Optimization of drying conditions for the conversion of 6-gingerol to 6-shogaol under subcritical water extraction from ginger (아임계수 추출에서 6-gingerol의 6-shogaol 전환을 위한 생강 건조 조건 최적화)

  • Ko, Min-Jung;Nam, Hwa-Hyun;Chung, Myong-Soo
    • Korean Journal of Food Science and Technology
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    • v.51 no.5
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    • pp.447-451
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    • 2019
  • 6-gingerol can be converted to 6-shogaol, one of the predominant active compounds found in ginger, via processing such as drying and extraction. Subcritical water extraction is the environmentally friendly method of extraction of bioactive compounds using only purified water as a solvent. This study investigated subcritical water extraction ($190^{\circ}C$, 15 min) of 6-gingerol, and 6-shogaol from dried ginger (Zingiber officinale) including drying conditions such as temperature (room temperature, 60, $80^{\circ}C$, and freeze drying) and time duration for drying (1-4 h). The amount of 6-gingerol was found to be reduced, and that of 6-shogaol was found to be increased depending upon the water content of dried ginger. Upon oven-drying ginger at $60^{\circ}C$ for 2 h, the maximum yields of 6-gingerol ($0.18{\pm}0.02mg/g$ fresh weight), and 6-shogaol ($0.47{\pm}0.02mg/g$ fresh weight) were obtained upon subcritical water extraction.

6-Shogaol reduces progression of experimental endometriosis in vivo and in vitro via regulation of VGEF and inhibition of COX-2 and PGE2-mediated inflammatory responses

  • Wang, Dan;Jiang, Yiling;Yang, Xiaoxin;Wei, Qiong;Wang, Huimin
    • The Korean Journal of Physiology and Pharmacology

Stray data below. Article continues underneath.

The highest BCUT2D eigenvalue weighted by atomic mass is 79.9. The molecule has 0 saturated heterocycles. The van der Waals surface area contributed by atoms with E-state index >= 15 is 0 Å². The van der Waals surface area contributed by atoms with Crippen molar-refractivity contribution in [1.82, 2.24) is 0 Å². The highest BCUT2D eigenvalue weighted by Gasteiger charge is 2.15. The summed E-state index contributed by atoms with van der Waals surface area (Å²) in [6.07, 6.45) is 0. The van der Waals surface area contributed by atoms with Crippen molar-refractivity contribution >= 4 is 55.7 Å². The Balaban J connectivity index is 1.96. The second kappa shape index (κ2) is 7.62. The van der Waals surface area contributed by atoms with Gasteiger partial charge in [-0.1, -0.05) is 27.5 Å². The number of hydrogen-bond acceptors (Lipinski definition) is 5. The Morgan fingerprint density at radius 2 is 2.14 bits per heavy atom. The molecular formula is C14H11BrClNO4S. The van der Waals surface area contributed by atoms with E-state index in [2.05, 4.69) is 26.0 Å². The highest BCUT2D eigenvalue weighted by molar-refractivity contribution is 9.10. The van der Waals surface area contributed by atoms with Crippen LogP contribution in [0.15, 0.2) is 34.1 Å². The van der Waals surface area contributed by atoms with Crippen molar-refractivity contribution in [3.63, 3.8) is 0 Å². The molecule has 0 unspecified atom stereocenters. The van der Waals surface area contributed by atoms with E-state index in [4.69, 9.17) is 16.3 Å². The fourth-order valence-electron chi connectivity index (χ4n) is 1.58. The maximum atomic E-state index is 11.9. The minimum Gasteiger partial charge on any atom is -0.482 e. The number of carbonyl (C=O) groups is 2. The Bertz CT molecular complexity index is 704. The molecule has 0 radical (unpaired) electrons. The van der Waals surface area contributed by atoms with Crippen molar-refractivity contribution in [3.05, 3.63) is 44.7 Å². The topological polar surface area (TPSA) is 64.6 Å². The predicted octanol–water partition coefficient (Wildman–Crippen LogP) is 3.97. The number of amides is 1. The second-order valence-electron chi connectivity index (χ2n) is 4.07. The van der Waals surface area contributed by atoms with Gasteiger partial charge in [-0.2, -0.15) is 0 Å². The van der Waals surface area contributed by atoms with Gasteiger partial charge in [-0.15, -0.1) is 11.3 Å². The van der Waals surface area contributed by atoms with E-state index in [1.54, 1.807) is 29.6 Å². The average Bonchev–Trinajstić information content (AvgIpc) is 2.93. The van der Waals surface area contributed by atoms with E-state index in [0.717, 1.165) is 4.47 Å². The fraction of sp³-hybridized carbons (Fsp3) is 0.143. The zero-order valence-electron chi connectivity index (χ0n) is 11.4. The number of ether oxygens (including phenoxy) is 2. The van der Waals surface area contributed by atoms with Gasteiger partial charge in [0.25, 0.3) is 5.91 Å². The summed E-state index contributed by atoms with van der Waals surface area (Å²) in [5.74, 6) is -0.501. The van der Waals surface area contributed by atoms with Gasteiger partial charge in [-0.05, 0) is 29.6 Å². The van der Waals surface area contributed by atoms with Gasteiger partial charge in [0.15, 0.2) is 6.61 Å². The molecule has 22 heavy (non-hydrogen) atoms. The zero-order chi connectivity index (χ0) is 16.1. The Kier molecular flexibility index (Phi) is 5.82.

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    • v.22 no.6
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    • pp.627-636
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    • 2018
  • Endometriosis (EM) is one of the most common gynaecological disorder affecting women in their reproductive age. Mechanisms involved in the pathogenesis of EM remains poorly understood, however inflammatory responses have been reported to be significantly involved. The efficacy of 6-shogaol on proliferation of endometriotic lesions and inflammatory pathways in experimentally-induced EM model was explored in this study. EM was stimulated in Sprague-Dawley rats by implantation of autologous endometrium onto the peritoneum abdominal wall. Separate groups were treated with 6-shogaol (50, 100 or 150 mg/kg b.wt/day) via oral gavage for one month period. Gestrinone (GTN) group received GTN (0.5 mg/kg/day) as positive control. Five weeks after implantation, the spherical volume of ecto-uterine tissues was determined. Treatment with 6-shogaol significantly reduced the implant size. Histological analysis reported atrophy and regression of the lesions. 6-shogaol administration effectively down-regulated $NF-{\kappa}B$ signaling, VEGF and VEGFR-2 (Flk-1) expression in the endometriotic lesions. Excess production of $IL-1{\beta}$ and IL-6 (pro-inflammatory cytokines), PGE2 and nitric oxide (NO) were reduced. Overall, the results of the study reveal the efficacy of 6-shogaol against endometriosis via effectively suppressing proliferation of the lesions and modulating angiogenesis and $COX-2/NF-{\kappa}B$-mediated inflammatory cascades.